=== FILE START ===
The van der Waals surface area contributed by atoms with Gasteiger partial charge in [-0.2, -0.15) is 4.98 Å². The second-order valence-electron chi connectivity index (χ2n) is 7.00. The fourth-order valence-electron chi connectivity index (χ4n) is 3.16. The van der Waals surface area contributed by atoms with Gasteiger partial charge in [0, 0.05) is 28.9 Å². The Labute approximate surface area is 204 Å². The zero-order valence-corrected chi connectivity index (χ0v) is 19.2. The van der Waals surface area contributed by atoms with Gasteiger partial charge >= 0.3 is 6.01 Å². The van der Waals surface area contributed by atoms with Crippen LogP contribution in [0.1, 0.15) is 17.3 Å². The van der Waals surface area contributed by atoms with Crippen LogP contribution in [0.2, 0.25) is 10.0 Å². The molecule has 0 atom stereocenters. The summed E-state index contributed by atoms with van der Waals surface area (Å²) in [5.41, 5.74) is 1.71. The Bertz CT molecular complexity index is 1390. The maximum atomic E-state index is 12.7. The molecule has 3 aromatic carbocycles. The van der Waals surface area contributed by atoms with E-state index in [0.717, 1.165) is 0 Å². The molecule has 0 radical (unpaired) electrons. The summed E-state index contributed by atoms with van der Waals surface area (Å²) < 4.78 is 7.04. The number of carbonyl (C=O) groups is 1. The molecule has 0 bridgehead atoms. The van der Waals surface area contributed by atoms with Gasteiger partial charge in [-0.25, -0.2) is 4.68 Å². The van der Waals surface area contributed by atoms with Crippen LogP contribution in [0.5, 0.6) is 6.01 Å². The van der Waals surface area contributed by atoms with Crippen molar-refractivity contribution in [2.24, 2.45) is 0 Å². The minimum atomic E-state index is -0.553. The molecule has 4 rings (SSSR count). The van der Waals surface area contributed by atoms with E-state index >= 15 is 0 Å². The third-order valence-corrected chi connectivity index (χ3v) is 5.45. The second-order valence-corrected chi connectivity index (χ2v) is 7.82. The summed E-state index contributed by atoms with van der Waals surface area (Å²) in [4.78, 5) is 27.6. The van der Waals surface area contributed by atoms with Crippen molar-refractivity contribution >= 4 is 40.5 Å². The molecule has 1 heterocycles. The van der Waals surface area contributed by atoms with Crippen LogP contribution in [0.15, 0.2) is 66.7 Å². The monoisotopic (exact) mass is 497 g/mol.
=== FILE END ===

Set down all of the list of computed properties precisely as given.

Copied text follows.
The van der Waals surface area contributed by atoms with Gasteiger partial charge in [-0.2, -0.15) is 4.98 Å². The second-order valence-electron chi connectivity index (χ2n) is 7.00. The fourth-order valence-electron chi connectivity index (χ4n) is 3.16. The van der Waals surface area contributed by atoms with Gasteiger partial charge in [0, 0.05) is 28.9 Å². The Labute approximate surface area is 204 Å². The zero-order valence-corrected chi connectivity index (χ0v) is 19.2. The van der Waals surface area contributed by atoms with Gasteiger partial charge >= 0.3 is 6.01 Å². The van der Waals surface area contributed by atoms with Crippen LogP contribution in [0.1, 0.15) is 17.3 Å². The van der Waals surface area contributed by atoms with Crippen LogP contribution in [0.2, 0.25) is 10.0 Å². The molecule has 0 atom stereocenters. The summed E-state index contributed by atoms with van der Waals surface area (Å²) in [5.41, 5.74) is 1.71. The Bertz CT molecular complexity index is 1390. The maximum atomic E-state index is 12.7. The molecule has 3 aromatic carbocycles. The van der Waals surface area contributed by atoms with E-state index in [0.717, 1.165) is 0 Å². The molecule has 0 radical (unpaired) electrons. The summed E-state index contributed by atoms with van der Waals surface area (Å²) < 4.78 is 7.04. The number of carbonyl (C=O) groups is 1. The molecule has 0 bridgehead atoms. The van der Waals surface area contributed by atoms with Gasteiger partial charge in [-0.25, -0.2) is 4.68 Å². The van der Waals surface area contributed by atoms with Crippen LogP contribution in [0.5, 0.6) is 6.01 Å². The van der Waals surface area contributed by atoms with Crippen molar-refractivity contribution in [2.24, 2.45) is 0 Å². The minimum atomic E-state index is -0.553. The molecule has 4 rings (SSSR count). The van der Waals surface area contributed by atoms with E-state index >= 15 is 0 Å². The third-order valence-corrected chi connectivity index (χ3v) is 5.45. The second-order valence-corrected chi connectivity index (χ2v) is 7.82. The summed E-state index contributed by atoms with van der Waals surface area (Å²) in [4.78, 5) is 27.6. The van der Waals surface area contributed by atoms with Crippen molar-refractivity contribution >= 4 is 40.5 Å². The molecule has 1 heterocycles. The van der Waals surface area contributed by atoms with Crippen LogP contribution in [0.15, 0.2) is 66.7 Å². The monoisotopic (exact) mass is 497 g/mol.